From niñots, to mascletas, paella contests and firework displays, this article will introduce you to the amazing spectacle of Fallas.
If you like the sound of it, you can book on our cycling holiday in Valencia during March to get a first hand experience of the celebrations.
What is Las Fallas?It is thought that Fallas was originally a Pagan festival, with huge fires made to burn the wood left over from winter and to celebrate the arrival of spring. In later years, however, Fallas has been more assosciated with being a celebration held in the commemoration of St Joseph.
In Fallas today, the highlight, taking place on the 19th March is the burning of the fallas. The fallas are huge structures (sometimes upto twenty metres high) made from paper, wood, polysterene and other flammable materials.
Each block creates a Fallas, resulting in hundreds being erected in total. The Fallas are made up of niñots (dolls) and usually offer a sartirical take on a modern or historic theme. The Fallas are burnt during La Crema, with the first neighbourhood setting fire to the niñots at 10pm.
In addition to the Fallas, the festival is a general celebration of noise, colour, food and parties, which attracts hundreds of thousands of people from across the world.
Where is Las Fallas?Las Fallas takes place in the Valencia region, on the East coast of Spain. Most towns and villages in the region are engaged in the festival, but the capital, Valencia, is where most of the action takes place.
Every neighbourhood, totalling hundreds across the city of Valencia, has their own organised street parties - and there is healthy competition between the areas to make the best party.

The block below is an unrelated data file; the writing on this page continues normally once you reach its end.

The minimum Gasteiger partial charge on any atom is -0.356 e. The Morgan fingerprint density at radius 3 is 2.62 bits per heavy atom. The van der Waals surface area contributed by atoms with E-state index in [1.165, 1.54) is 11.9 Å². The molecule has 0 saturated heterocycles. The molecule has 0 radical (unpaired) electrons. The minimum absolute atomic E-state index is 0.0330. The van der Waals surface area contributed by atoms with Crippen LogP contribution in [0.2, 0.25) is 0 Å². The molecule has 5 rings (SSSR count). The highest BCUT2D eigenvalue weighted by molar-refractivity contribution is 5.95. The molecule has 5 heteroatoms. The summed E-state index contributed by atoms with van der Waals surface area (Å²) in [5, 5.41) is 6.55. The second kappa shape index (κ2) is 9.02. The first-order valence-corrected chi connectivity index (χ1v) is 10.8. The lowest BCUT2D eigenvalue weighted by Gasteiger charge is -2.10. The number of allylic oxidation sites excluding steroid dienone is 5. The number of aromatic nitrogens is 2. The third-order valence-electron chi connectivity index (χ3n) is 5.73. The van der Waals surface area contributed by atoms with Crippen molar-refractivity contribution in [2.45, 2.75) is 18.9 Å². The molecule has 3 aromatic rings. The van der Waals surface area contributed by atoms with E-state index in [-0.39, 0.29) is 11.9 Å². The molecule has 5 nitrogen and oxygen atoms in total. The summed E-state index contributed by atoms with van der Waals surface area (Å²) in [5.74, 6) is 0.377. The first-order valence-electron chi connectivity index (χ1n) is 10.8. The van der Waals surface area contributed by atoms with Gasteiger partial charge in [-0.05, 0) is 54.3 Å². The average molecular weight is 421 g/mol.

What to see in Las Fallas?
FallasYou would be hard pressed to miss these large structures as you walk the streets of Valencia during Las Fallas. The structures are displayed proudly for the duration of the festival, before being burnt to the ground on the last night during La Crema.
MascletasLa Mascleta is similar to a firework show, but without any colours or elegant patterns. The aim of La Mascleta is to make as much noise and smoke as possible.
Mascletas are held fairly regularly throughout the festival, with the most famous held in Plaza Ayuntamiento (Town Hall Square). The loudest, however, is held on Valencia beach where there are no restrictions on the amount of noise that can be made.
PaellaSpain's most famous dish originates from the Valencia region and is embraced during Las Fallas. Throughout the city, huge paellas are cooked on street corners over a traditional log fire.
The ingredients are for Paella Valenciana (chicken, rabbit, snails, rice and beans - no seafood), and it is a far cry from what you may have tasted before on the Costa del Sol or Costa Blanca.
FireworksThe old river bed in Valencia is the scene for several firework shows throughout Las Fallas. Valencia prides itself on having the best firework displays in the world, and it may well be right.
The grandest is on the 18th of March - La Nit del Foc (The Night of Fire) and often lasts close to an hour.
RuzafaThe neighbourhood of Ruzafa is generally seen to have the best parties during Las Fallas. Centred on the streets of Calle Sueca and Calle Cuba, the fallas here are among the most impressive and there are markets and entertainment lining the area.
El CarmenWhile Ruzafa may be the best, El Carmen is certainly the busiest neighbourhood during Las Fallas. The streets are packed towards the end of the festival, with people watching live music, eating and just mingling in a great atmosphere right in the heart of the Valencia old town.
Visiting Las FallasIf you plan to visit Las Fallas, make sure that you plan in advance because accommodation tends to sell out quickly.
It is a truly memorable experience and like no other festival in the world. Las Fallas is a real attack on all the senses and is truly embraced by the people of Valencia.
If you would like to experience Las Fallas, and combine it with a cycling holiday, please take a look at our excellent cycling holiday around the Valencia region.